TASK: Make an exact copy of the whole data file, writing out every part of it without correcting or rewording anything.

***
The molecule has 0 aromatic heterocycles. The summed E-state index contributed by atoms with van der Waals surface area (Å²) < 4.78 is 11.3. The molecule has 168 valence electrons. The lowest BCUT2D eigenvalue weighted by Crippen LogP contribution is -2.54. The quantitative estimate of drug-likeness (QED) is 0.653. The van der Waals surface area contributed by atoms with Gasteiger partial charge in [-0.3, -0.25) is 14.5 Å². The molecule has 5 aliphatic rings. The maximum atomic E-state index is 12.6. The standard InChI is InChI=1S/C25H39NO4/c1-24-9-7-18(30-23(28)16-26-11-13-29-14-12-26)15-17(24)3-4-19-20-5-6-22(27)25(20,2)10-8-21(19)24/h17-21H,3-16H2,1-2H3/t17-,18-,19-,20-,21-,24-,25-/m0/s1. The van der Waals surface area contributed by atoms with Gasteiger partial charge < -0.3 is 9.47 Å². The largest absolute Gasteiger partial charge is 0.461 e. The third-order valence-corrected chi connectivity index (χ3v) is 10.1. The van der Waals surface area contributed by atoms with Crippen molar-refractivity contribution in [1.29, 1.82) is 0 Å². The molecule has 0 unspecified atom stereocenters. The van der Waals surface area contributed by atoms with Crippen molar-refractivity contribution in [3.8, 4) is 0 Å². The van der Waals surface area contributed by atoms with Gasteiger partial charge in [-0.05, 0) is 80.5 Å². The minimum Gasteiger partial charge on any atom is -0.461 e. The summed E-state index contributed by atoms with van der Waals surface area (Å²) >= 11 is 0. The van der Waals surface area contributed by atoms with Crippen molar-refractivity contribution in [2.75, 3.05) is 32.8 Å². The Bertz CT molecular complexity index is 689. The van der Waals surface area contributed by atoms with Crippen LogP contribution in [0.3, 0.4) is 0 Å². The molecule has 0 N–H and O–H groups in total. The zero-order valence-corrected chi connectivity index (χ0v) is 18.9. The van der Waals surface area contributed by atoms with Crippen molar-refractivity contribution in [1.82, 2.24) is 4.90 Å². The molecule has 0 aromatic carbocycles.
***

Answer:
The molecule has 0 aromatic heterocycles. The summed E-state index contributed by atoms with van der Waals surface area (Å²) < 4.78 is 11.3. The molecule has 168 valence electrons. The lowest BCUT2D eigenvalue weighted by Crippen LogP contribution is -2.54. The quantitative estimate of drug-likeness (QED) is 0.653. The van der Waals surface area contributed by atoms with Gasteiger partial charge in [-0.3, -0.25) is 14.5 Å². The molecule has 5 aliphatic rings. The maximum atomic E-state index is 12.6. The standard InChI is InChI=1S/C25H39NO4/c1-24-9-7-18(30-23(28)16-26-11-13-29-14-12-26)15-17(24)3-4-19-20-5-6-22(27)25(20,2)10-8-21(19)24/h17-21H,3-16H2,1-2H3/t17-,18-,19-,20-,21-,24-,25-/m0/s1. The van der Waals surface area contributed by atoms with Gasteiger partial charge < -0.3 is 9.47 Å². The largest absolute Gasteiger partial charge is 0.461 e. The third-order valence-corrected chi connectivity index (χ3v) is 10.1. The van der Waals surface area contributed by atoms with Crippen molar-refractivity contribution in [1.29, 1.82) is 0 Å². The molecule has 0 unspecified atom stereocenters. The van der Waals surface area contributed by atoms with Crippen molar-refractivity contribution in [3.8, 4) is 0 Å². The van der Waals surface area contributed by atoms with Gasteiger partial charge in [-0.05, 0) is 80.5 Å². The minimum Gasteiger partial charge on any atom is -0.461 e. The summed E-state index contributed by atoms with van der Waals surface area (Å²) >= 11 is 0. The van der Waals surface area contributed by atoms with Crippen molar-refractivity contribution in [2.75, 3.05) is 32.8 Å². The Bertz CT molecular complexity index is 689. The van der Waals surface area contributed by atoms with Crippen LogP contribution in [0.3, 0.4) is 0 Å². The molecule has 0 N–H and O–H groups in total. The zero-order valence-corrected chi connectivity index (χ0v) is 18.9. The van der Waals surface area contributed by atoms with Crippen molar-refractivity contribution in [1.82, 2.24) is 4.90 Å². The molecule has 0 aromatic carbocycles.